Panetta urges graduates to ‘make a difference’
SANTA CLARA, Calif. — Drawing cheers and a few guffaws as he delivered the commencement address today at his alma mater, former CIA director and U.S. Defense Secretary Leon Panetta urged Santa Clara University graduates not to despair about the country’s troubles or conclude they have little chance of fixing them.
“Take it from me, you really can make a difference,” he said. “The state of the nation, whether you like it or not, largely will depend on you.”
A Monterey, Calif., native who will turn 75 on June 28, Panetta earned a bachelor’s degree and a law degree from the university in the 1960s and went on to spend most of his life in the federal government. Aside from his defense and intelligence-agency jobs, he served as a Central Coast congressman and was director of the Office for Civil Rights and of the Office of Management and Budget.
Since leaving the Pentagon in February, he has returned to the Panetta Institute for Public Policy, which he and his wife, Sylvia, founded in 1997. And on Saturday, he implored the 1,000-plus graduates to work for the public good.
“I realize that there is a rising tide of distrust and cynicism” in the world, he said. But he added, “working together for others is the essence of what our democracy is about.”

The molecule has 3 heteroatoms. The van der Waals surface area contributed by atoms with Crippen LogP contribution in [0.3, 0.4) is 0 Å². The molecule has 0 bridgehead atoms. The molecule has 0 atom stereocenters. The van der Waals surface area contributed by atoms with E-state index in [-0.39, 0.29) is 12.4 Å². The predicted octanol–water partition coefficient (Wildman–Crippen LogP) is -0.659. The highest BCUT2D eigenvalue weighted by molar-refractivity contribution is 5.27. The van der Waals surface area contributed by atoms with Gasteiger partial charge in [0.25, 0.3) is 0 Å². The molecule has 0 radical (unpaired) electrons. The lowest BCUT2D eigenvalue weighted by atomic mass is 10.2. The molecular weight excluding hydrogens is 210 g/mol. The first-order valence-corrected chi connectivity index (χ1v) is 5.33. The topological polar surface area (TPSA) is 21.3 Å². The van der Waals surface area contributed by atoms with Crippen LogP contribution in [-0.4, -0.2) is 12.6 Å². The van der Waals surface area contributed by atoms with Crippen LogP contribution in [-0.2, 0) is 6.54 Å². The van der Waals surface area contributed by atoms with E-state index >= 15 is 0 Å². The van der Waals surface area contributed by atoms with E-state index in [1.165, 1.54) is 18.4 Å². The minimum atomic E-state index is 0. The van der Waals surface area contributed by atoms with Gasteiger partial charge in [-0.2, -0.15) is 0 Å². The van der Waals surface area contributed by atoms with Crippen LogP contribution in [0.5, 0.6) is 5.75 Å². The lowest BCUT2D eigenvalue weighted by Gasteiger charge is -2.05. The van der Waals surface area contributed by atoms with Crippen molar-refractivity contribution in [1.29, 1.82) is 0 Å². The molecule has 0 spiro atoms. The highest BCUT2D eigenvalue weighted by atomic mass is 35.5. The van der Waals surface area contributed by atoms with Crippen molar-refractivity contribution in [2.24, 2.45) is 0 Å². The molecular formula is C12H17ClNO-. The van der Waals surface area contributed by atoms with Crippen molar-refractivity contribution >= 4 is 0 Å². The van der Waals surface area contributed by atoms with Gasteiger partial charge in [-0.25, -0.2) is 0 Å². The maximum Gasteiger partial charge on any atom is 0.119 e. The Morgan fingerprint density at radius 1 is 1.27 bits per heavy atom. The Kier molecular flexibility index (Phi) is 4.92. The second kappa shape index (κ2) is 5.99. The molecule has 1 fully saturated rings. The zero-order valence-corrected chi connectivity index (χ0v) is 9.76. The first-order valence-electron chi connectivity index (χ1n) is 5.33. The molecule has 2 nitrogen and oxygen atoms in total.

The message resonated with many of the students.
“It was a great speech,” said 22-year-old Felicia Fregoso of Evergreen, Colo., who earned a bachelor of science degree and is interested in doing social work to help children. “It was very inspiring.”
John Nash, a 22-year-old from Orinda, Calif., who got a degree in communications and has landed a sales job at a company that helps employers find information technology specialists, agreed. Having labored through years of college, he especially took to heart Panetta’s admonition to avoid being overly pessimistic.
“If you’re not optimistic,” Nash said, “what’s the point of putting in the hard work?”
Panetta - who with his wife received honorary doctorate-of-public-service degrees from the university - triggered laughter when he joked about his social life at the school and how, after he was first elected to Congress in 1976, another lawmaker welcomed him by saying: “We don’t do much on issues, but we eat good.”
But Panetta mostly struck a serious tone. And he got his loudest cheers when he mentioned how the U.S., while he was head of the CIA, tracked down and killed Osama bin Laden.
“We made clear to the world,” he said, “that nobody attacks the United States and gets away with it.”